tanker off of the Virginia coastline.
At 10:28 on the morning of December 5th, 1937, the United States Coast Guard received a radio message from the tanker Charles G. Black.  One of her crew, John Barrina, was suffering from appendicitis and needed medical care as soon as possible. Within minutes, Lieutenant Loren H. Seeger and his crew alighted aboard their Douglas RD-4 Dolphin Seaplane - Spica.  Heading south from the air station at Floyd Bennett Field, New York Lieutenant Loren H. Seeger scanned the conditions upon their arrival on scene. With choppy seas, conducting a rescue from the tanker was going to be difficult. Lieutenant Seeger circled the tanker to determine his best approach. He indicated to his crew to brace themselves for his approach. Lieutenant Seeger’s hunch had been correct. Though he was able to put the aircraft down safely, one of the seaplane’s pontoons had suffered damage. The seaplane would have to be towed to safe haven.  The sickened crewmen remained aboard the tanker. Radio messages to the air station at Cape May were received. Another crew would have to alight to effect the rescue.
Lieutenant Luke Christopher and his crewmen, Chief Radioman Gay A. York and Aviation Machinist Mate First Class Ralph A. Green donned their gear and rushed to their awaiting seaplane, an RD-2 Adhara, V-111.  After following a similar but shorter flight plan as Lieutenant Seeger, once overhead, they too faced the same harrowing conditions coupled with the additional pall of the darkness of night. Lieutenant Luke Christopher radioed to a small surfboat from the Assateague Beach Coast Guard Station on scene. Barrina had already been transferred to the surfboat and was awaiting the arrival of the second seaplane. Lieutenant Christopher scanned the region and radioed that he would land in the nearby inlet to conduct the surfboat to seaplane transfer of the patient. Despite the conditions, Lieutenant Christopher and his crew safely landed in the calmer though still treacherous waters of the inlet.
The surfboat raced alongside the seaplane and the stricken patient was gingerly transferred to the aft section of the seaplane and placed on a cot. With the transfer complete, Lieutenant Christopher thanked the surfboat crew’s assistance and slowly turned the nose of his seaplane into the wind. He informed his crew that they were going to alight. After the crew ensured that their patient was secured in the cot, they strapped into their own harnesses. With the two engines of the seaplane gaining speed, the seaplane bounced across the waves. Having attained the necessary speed, Lieutenant Christopher pulled back on the yoke and the seaplane lurched from the waters of the inlet. Within seconds though, something went terribly wrong. One of the aircraft’s pontoons had snagged an unseen fishing net. The heavily laden net held the seaplane in its clutches. The seaplane, weighted down by the errant net caused one of the seaplane’s wings to dip into the water. The Adhara immediately slammed into the cold and dark waters of Chincoteague Inlet.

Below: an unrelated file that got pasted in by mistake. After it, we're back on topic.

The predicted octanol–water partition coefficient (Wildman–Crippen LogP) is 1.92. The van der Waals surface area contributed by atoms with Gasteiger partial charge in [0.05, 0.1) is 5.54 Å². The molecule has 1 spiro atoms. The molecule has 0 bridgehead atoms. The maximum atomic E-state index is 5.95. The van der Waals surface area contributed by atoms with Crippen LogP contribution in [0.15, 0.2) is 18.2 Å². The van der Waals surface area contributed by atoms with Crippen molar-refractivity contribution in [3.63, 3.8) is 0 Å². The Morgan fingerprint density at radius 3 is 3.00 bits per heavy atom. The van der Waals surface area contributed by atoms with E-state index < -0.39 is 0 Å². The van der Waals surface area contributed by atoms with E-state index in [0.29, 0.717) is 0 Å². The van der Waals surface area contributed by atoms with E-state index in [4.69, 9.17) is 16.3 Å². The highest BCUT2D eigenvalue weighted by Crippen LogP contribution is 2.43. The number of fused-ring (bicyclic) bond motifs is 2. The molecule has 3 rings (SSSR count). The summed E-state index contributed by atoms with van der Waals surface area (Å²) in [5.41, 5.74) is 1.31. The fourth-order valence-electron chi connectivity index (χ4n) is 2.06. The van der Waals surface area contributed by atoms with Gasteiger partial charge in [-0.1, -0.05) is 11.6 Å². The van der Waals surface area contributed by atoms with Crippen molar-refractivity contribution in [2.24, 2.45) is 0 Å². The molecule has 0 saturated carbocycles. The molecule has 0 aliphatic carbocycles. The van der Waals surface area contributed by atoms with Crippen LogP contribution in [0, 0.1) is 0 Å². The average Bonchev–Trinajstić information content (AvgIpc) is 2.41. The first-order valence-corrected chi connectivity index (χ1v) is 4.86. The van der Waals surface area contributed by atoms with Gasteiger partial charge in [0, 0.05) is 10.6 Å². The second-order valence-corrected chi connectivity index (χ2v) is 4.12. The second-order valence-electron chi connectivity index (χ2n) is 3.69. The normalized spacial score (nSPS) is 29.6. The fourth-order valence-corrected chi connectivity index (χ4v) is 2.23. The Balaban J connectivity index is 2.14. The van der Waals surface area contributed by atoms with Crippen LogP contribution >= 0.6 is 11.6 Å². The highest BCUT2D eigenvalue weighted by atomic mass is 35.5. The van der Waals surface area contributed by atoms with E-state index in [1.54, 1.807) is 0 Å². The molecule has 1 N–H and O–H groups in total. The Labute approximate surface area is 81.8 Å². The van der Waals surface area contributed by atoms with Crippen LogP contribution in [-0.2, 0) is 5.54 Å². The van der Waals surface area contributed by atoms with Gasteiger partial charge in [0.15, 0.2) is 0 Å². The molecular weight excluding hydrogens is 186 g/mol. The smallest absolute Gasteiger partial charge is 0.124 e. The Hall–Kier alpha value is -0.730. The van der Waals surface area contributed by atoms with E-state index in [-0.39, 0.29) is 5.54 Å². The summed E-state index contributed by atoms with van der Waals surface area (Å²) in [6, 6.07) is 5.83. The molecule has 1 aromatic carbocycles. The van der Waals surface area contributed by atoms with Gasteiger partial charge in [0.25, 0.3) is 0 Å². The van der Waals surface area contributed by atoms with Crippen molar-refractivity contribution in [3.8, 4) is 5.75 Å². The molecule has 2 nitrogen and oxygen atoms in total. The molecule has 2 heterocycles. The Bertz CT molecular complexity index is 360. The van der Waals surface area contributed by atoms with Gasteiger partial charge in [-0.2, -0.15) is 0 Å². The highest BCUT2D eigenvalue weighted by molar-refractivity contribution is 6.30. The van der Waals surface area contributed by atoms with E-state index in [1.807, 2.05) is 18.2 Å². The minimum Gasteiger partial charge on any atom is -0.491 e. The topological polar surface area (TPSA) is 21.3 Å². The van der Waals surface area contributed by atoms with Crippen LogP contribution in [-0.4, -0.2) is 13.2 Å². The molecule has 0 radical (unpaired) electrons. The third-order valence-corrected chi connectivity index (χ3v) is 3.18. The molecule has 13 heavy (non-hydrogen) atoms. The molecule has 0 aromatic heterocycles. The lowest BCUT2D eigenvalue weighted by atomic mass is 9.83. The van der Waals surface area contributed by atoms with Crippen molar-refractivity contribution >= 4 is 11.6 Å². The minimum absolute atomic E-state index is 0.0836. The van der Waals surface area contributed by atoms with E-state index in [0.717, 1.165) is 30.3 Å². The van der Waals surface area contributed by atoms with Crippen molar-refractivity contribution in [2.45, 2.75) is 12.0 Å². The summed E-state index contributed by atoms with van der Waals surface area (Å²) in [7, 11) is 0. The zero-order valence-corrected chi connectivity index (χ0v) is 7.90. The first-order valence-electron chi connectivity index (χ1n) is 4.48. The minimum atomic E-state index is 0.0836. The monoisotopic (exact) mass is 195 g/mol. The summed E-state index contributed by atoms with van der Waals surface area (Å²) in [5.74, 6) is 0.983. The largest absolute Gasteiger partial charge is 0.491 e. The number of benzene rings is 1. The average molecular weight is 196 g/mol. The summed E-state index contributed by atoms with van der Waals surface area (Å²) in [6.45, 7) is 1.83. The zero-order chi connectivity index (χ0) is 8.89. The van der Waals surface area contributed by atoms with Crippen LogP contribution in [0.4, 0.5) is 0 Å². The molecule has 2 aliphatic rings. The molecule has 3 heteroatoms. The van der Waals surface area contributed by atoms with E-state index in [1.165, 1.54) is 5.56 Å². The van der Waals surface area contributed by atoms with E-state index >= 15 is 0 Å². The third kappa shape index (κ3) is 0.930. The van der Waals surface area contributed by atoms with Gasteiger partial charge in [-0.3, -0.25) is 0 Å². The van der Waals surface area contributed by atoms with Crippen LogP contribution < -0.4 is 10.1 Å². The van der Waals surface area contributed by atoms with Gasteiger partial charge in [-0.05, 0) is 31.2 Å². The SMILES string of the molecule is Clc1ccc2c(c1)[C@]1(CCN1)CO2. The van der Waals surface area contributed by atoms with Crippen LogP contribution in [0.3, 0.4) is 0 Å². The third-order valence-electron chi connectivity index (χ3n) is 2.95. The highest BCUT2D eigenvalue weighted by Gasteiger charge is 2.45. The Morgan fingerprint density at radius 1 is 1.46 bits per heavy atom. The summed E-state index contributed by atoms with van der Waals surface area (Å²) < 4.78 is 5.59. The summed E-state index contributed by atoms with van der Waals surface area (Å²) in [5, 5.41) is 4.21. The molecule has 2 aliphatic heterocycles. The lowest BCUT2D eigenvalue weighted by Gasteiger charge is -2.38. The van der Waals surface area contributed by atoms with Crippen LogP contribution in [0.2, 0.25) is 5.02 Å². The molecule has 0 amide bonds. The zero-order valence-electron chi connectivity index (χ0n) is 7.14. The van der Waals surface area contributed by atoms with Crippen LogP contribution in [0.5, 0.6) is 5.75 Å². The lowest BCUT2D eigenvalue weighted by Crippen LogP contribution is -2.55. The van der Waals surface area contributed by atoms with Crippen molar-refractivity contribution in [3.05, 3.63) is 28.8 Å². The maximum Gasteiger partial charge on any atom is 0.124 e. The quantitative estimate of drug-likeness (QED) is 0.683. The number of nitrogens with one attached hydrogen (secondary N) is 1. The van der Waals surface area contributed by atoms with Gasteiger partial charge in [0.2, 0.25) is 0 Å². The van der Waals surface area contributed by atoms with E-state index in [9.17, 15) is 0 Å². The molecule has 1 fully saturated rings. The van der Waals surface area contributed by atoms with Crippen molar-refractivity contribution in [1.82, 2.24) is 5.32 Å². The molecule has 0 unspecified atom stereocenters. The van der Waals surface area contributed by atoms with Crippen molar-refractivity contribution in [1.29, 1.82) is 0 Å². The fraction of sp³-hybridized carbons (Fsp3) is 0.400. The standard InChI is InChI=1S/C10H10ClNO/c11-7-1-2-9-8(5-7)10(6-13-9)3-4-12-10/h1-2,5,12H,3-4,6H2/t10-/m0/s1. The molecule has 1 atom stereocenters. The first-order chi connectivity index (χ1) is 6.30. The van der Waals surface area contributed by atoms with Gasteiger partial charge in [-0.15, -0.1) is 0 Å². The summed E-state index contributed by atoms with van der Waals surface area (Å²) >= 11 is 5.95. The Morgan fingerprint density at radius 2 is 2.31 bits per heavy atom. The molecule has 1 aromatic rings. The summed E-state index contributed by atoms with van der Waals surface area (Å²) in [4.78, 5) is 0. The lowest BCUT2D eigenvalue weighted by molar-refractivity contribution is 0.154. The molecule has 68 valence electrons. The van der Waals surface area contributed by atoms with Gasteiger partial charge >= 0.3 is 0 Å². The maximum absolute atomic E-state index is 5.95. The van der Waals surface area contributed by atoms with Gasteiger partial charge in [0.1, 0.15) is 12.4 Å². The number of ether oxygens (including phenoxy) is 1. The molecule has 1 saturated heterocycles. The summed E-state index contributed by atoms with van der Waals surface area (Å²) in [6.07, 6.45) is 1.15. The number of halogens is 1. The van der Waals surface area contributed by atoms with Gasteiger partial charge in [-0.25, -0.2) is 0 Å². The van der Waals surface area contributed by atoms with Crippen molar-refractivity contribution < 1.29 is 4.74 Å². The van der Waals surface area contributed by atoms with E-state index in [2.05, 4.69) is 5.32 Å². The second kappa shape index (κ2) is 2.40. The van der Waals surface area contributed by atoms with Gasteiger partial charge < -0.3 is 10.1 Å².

To make the horrifying situation even worse, the Adhara had inverted in the crash. Chief Radioman York fumbled in the darkness of the fuselage. Blood flowed his head and into his eyes. He wiped away the blood so he could see. Equipment inside the seaplane had slammed through the fuselage and water flowed quickly into the seaplane. York searched for his fellow crew and the patient. He found Barrina and pulled him out of the sinking seaplane and onto the wing. He then returned to the badly damaged fuselage. His fellow crewman, Green was struggling to release his harness and was in the early stages of shock. York assisted Green from his seat and guided him through the hole in the fuselage to the safety of the wing. The two men shouted for help but heard nothing. York told Green to watch Barrina. He was returning to the cockpit to find Lieutenant Christopher.